Researchers in China thought they had sequenced the genomes of two snails that help transmit diseases to other species — an important first step to stopping the spread. But their hopes were soon dashed after they realized they had misidentified one of the snails.
The researchers published their findings earlier this year in the journal Parasites & Vectors. In the paper, the authors stressed that understanding the genetic makeup of these molluscs is important because many “freshwater snails are intermediate hosts for flatworm parasites and transmit infectious diseases” to humans and other animals. They also acknowledged that identifying snail species from their appearance alone can be tricky.
Indeed, not long after the study was published, a reader raised concerns that the authors had misidentified one of the snails. After re-examining their data, the authors realized their mistake: They had not used a
genome database software program, called Basic Local Alignment Search Tool (BLAST), which compares biological sequences against known ones and finds regions of similarity. If they had, the authors may have discovered they had sequenced the wrong species.
Here’s the retraction notice for “The complete mitochondrial genomes of two freshwater snails provide new protein-coding gene rearrangement models and phylogenetic implications,” published in January 2017:
The authors are retracting this article . A reader recently raised questions related to the identification of one of the snail species whose complete mitochondrial (mt) genomes have been characterised in our article, because the gene order and mt genome sequence of the sample of Radix swinhoei (family Lymnaeidae) strongly resemble those of Physella acuta (family Physidae) (GenBank JQ390525.1 and JQ390526.1) published by Nolan et al. .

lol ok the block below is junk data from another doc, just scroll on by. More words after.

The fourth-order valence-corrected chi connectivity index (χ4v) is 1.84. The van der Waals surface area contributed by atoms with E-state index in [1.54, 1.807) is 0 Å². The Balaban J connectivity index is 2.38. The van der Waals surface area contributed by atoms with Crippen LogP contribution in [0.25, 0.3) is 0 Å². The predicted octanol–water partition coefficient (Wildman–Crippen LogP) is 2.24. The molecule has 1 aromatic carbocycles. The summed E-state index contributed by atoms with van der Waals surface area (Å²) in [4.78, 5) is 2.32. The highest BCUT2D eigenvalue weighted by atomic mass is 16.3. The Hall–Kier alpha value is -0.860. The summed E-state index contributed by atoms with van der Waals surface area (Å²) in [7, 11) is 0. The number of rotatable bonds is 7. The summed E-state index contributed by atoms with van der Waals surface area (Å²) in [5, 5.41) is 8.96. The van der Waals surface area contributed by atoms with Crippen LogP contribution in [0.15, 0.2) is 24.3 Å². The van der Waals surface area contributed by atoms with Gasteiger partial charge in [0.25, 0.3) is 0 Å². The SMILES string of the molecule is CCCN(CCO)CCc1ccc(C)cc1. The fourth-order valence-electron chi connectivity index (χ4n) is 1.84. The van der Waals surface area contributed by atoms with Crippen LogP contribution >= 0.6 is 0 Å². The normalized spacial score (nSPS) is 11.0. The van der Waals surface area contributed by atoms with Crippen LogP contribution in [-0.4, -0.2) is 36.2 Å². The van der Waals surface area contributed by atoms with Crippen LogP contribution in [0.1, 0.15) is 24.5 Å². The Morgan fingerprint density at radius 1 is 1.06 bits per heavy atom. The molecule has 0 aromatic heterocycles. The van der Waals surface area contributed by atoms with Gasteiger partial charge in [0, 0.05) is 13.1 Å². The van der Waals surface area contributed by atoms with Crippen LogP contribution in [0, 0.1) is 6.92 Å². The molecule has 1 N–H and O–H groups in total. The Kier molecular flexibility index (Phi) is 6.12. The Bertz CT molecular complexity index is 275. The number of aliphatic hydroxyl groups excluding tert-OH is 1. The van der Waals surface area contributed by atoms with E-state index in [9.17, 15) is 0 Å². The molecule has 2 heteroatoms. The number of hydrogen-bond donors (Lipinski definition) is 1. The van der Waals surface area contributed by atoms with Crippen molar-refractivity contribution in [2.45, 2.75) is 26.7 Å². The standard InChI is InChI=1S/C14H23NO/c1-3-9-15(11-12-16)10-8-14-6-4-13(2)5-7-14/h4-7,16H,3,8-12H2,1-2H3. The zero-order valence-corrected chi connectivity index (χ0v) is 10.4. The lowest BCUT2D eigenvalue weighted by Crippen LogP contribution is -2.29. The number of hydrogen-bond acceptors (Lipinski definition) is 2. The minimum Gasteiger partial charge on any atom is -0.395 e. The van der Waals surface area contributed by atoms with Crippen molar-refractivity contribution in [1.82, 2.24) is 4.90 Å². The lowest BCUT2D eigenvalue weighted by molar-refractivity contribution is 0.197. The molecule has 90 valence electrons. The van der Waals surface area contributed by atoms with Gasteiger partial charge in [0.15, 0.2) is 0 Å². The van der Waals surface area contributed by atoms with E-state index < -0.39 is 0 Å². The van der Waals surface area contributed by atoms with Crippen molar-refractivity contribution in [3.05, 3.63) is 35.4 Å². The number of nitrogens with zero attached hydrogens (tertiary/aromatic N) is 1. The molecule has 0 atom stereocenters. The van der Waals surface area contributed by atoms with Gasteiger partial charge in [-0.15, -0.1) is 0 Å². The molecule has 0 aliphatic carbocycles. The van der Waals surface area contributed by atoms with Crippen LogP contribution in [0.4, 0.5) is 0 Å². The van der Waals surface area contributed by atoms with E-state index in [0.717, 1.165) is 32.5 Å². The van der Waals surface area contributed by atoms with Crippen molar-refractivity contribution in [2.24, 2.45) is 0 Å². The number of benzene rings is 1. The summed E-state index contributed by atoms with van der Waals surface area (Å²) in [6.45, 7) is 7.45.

The initial morphology-based identification of the snail as “Radix swinhoei” was not tested with BLAST searches and as a result we did not realise that we had characterised the mitochondrial genome of a different species. Upon re-examination of our data, we suggest that the sample “Radix swinhoei” does in fact represent a species of Physella (referred to as Physella sp.). Because of this misidentification and the fact that the phylogenetic analysis did not include members of the family Physidae, the conclusions drawn from the “Radix swinhoei” sample in our article are incorrect.
All authors agree with this retraction.
We contacted the paper’s corresponding author, Yinchan Hu, based at the Chinese Academy of Fishery Sciences in the Ministry of Agriculture in Guangzhou, as well as the first author, Xidong Mu, and second-to-last author, Hongmei Song, both based at the same institution. We will update the post if we hear back.
Hat tip: Rolf Degen
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